HCRI's video response to attacks on Save the Children, Afghanistan
The Humanitarian Conflict and Response Institute and its affiliates have produced a video in response to the January 2018 attacks on Save the Children in Jalalabad, Afghanistan.
On the 24th January 2018, militants affiliated with Islamic State launched an attack on a Save the Children office in Jalalabad, a city in eastern Afghanistan, killing six people including four Save the Children staff, and injuring 27.
At HCRI’s Annual Careers in Humanitarianism Day on Friday 2nd February, three of our speakers responded to this attack with messages of solidarity.
Gareth Owen is the Humanitarian Director of Save the Children and an alumnus of the University of Manchester. He stated that this attack is ‘a grim reminder of the risks that our staff take every day around the world. It is indeed a crime for humanitarian staff, who are doing nothing except trying to make the lives better of everybody affected by poverty and disaster, to have to pay the ultimate sacrifice in such a violent way…I want to pay tribute to their courage, and we continue to fight the world over in their name.’
Nancy Claxton, Senior Officer of Health Promotion for the International Federation of Red Cross Red Crescent Societies (IFRC) in Geneva, stated that IFRC have had a number of staff and volunteers killed over the last several years.
IFRC’s Health Care in Danger (HCID) initiative aims to address the issue of violence against patients, health workers, facilities and vehicles, and ensuring safe access to and delivery of health care in armed conflict and other emergencies. This programme is working with local governments to help them pass laws to criminalise the targeting of aid workers.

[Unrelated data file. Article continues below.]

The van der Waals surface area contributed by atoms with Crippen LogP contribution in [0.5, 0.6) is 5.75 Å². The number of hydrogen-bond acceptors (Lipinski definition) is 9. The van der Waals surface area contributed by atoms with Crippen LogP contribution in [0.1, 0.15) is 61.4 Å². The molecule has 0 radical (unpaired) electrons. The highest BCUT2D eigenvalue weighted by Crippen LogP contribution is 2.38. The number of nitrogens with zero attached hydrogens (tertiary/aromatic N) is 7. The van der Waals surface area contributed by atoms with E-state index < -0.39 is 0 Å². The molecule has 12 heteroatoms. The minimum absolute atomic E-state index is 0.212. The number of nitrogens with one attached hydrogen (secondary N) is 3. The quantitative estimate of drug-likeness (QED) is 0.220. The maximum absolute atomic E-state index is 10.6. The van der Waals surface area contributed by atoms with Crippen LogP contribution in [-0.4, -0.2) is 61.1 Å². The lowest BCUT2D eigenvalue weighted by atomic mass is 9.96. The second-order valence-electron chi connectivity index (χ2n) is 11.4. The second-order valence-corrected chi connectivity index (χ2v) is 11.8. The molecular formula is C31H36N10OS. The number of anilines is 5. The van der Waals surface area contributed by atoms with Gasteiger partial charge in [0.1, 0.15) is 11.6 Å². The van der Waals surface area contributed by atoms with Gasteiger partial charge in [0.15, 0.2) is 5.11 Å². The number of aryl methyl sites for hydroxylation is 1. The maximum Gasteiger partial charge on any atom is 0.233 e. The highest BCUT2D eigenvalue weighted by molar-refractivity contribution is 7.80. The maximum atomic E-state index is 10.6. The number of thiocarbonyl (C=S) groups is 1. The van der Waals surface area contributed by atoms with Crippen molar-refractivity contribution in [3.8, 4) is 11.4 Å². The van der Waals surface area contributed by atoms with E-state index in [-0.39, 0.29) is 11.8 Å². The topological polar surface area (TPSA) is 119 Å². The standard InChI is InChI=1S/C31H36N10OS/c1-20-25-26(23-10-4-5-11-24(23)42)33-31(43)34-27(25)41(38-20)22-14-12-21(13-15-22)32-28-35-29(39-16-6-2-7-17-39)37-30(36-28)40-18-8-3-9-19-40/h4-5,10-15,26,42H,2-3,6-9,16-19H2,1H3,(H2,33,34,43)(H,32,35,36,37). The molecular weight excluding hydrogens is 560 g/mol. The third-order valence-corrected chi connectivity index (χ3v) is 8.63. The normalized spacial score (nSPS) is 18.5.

Part of HCRI’s role as a World Health Organisation Collaborating Centre is researching attacks on humanitarian health care and health providers. Bertrand Taithe, Director of HCRI, stated: ‘this is something that is simultaneously a research object for [HCRI], but is a very significant area of concern, and an area in which we want to express solidarity with all humanitarians who are a victim of violence.’
In November 2015, HCRI held a panel discussion after the airstrikes on the MSF hospital in Kunduz, Afghanistan: ‘The oldest war crime in the book? Humanitarian aid under fire.’ Professor Bertrand Taithe wrote a blog post alongside this.
The theme for World Humanitarian Day 2017 was ‘Not a Target’. This campaign sought to raise awareness about civilians and humanitarian aid workers caught in armed conflict.
Gareth Owen (OBE) is the Humanitarian Director of Save the Children. Gareth has played a pivotal role in the strategic growth of Save the Children’s humanitarian activities over the past decade and today he leads a diverse department of more than 200 humanitarian staff. Save the Children and HCRI have formed a strategic partnership, enabling Save the Children to draw upon HCRI’s research capacity and scholarly expertise, and giving HCRI opportunities to conduct field research that directly informs humanitarian policy and practices. Professor Bertrand Taithe studied at the Sorbonne with Professor François Crouzet and began his career as a historian of urban sociology. He later moved into the history of medicine and sexuality and is particularly interested in the history of humanitarian aid. Since 2009 Bertrand has been a founding member and executive director of the Humanitarian and Conflict Response Institute (HCRI) which combines the research interests of colleagues in the humanities and opens a dialogue with humanitarian workers and medical practitioners.
Nancy Claxton is the senior officer of health promotion in the community and emergency health department of International Federation of Red Cross Red Crescent Societies (IFRC) in Geneva. She has more than 27 years of experience in brain-based strategies of teaching, learning and communicating in the areas of health promotion, behaviour change and development work. Nancy is an alumnus of HCRI, and is involved in curriculum development for our Online MSc in Global Health.